In the fall of 2012, Garrett Peek and Philip Golbraikh met for the first time in New York City. Both had mutual friends visiting from Helena, Arkansas for the weekend, and Golbraikh invited the group to his Union Square loft for evening cocktails. Everyone was casual and comfortable - the perfect environment for Golbraikh to bring up his business idea of building a social sports app to Peek. The conversation became an anchoring point between the two. “Garrett and I clicked right after that” Golbraikh recounts. Indeed it was a great connection to make, since the last app Peek designed sold for $180 million. At the time, Golbraikh had been working at an investment bank that made deals focused on digital media, ad tech, social, and mobile. It was then, that Golbraikh got the idea for Currant and started collaborating with Peek.
It was a pivotal time in his career. Golbraikh wanted to become more involved with everything that was happening in the tech industry.
“Everyday I read about startups that were changing the world with how people communicate - and I wanted to be part of it,” Golbraikh recalls.
Shortly after, Golbraikh left his job to pursue Currant full time.
Peek wasn't born with the ability to design multi-million dollar apps. His journey into design began in 2005 when he started working for an agency in St. Louis, Missouri. “[The agency] was a small creative shop that embraced input from all levels of the company. It really turned me on to working in small teams that have free reign creatively, focusing on getting the best ideas out there,” says Peek.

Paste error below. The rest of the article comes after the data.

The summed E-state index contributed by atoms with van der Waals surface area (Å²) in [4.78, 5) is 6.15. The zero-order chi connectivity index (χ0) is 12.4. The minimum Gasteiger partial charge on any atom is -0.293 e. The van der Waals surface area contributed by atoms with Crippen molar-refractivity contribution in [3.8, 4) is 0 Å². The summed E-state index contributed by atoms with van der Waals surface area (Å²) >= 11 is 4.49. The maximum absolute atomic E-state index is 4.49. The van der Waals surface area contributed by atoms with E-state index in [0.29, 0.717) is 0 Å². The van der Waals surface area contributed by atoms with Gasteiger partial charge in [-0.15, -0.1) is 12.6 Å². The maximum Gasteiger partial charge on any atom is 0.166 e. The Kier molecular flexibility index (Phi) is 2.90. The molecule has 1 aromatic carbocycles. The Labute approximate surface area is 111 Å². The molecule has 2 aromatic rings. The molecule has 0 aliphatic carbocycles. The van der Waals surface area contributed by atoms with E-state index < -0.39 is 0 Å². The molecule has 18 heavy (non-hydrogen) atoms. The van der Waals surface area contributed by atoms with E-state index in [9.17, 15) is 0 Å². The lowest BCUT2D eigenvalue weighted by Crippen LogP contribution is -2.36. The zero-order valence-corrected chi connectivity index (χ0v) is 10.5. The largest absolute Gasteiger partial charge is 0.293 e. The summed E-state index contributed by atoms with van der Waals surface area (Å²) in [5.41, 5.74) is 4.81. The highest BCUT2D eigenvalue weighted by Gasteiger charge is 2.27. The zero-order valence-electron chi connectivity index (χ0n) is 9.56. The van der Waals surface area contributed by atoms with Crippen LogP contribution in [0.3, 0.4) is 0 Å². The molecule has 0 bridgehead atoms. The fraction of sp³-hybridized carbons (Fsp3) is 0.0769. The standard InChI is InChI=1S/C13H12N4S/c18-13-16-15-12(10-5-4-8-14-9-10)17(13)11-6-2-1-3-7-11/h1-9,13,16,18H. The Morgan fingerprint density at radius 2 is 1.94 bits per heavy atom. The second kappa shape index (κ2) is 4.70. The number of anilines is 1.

After a few years doing art direction, Peek hit the glass ceiling and became disillusioned by the advertising world, so he began looking for a new challenge. Peek joined OMGPOP in 2010 as their first design hire.
“I started working on interface design for their first mobile game called PuppyWorld. It totally sucked, but when we got a million downloads, we knew we were on to something,” says Peek. Peek’s next game design was for Draw Something, which had an even greater success. Shortly after, Zynga bought OMGPOP for $180 million.
Things changed drastically after the acquisition of OMGPOP, which was just around the time Peek met Golbraikh. The well timed union, however, was still missing a key piece - a developer who could turn Currant into a functional app. That’s when Peek and Golbraikh met David Alson.
Alson’s interest in technology started at an early age, and eventually found his passion for iOS development in college.